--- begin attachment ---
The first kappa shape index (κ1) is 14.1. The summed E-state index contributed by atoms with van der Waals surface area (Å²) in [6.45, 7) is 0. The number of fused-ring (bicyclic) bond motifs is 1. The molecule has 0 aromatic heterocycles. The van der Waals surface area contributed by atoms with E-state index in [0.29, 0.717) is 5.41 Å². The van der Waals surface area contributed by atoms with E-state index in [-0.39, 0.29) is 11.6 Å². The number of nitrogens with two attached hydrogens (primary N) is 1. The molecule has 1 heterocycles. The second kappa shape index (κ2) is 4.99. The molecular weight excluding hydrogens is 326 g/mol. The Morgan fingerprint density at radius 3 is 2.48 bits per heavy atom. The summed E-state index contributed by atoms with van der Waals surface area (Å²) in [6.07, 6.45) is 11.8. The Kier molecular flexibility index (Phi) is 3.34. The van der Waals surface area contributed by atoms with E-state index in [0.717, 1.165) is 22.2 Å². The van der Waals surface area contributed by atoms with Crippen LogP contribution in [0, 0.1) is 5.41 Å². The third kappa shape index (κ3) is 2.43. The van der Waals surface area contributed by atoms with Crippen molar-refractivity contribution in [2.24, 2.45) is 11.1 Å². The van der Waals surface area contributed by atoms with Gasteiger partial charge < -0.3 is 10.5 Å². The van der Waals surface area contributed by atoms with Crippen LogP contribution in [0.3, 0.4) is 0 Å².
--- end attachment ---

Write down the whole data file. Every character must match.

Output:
The first kappa shape index (κ1) is 14.1. The summed E-state index contributed by atoms with van der Waals surface area (Å²) in [6.45, 7) is 0. The number of fused-ring (bicyclic) bond motifs is 1. The molecule has 0 aromatic heterocycles. The van der Waals surface area contributed by atoms with E-state index in [0.29, 0.717) is 5.41 Å². The van der Waals surface area contributed by atoms with E-state index in [-0.39, 0.29) is 11.6 Å². The number of nitrogens with two attached hydrogens (primary N) is 1. The molecule has 1 heterocycles. The second kappa shape index (κ2) is 4.99. The molecular weight excluding hydrogens is 326 g/mol. The Morgan fingerprint density at radius 3 is 2.48 bits per heavy atom. The summed E-state index contributed by atoms with van der Waals surface area (Å²) in [6.07, 6.45) is 11.8. The Kier molecular flexibility index (Phi) is 3.34. The van der Waals surface area contributed by atoms with E-state index in [0.717, 1.165) is 22.2 Å². The van der Waals surface area contributed by atoms with Crippen LogP contribution in [0, 0.1) is 5.41 Å². The third kappa shape index (κ3) is 2.43. The van der Waals surface area contributed by atoms with Crippen molar-refractivity contribution in [2.24, 2.45) is 11.1 Å². The van der Waals surface area contributed by atoms with Gasteiger partial charge < -0.3 is 10.5 Å². The van der Waals surface area contributed by atoms with Crippen LogP contribution in [0.3, 0.4) is 0 Å².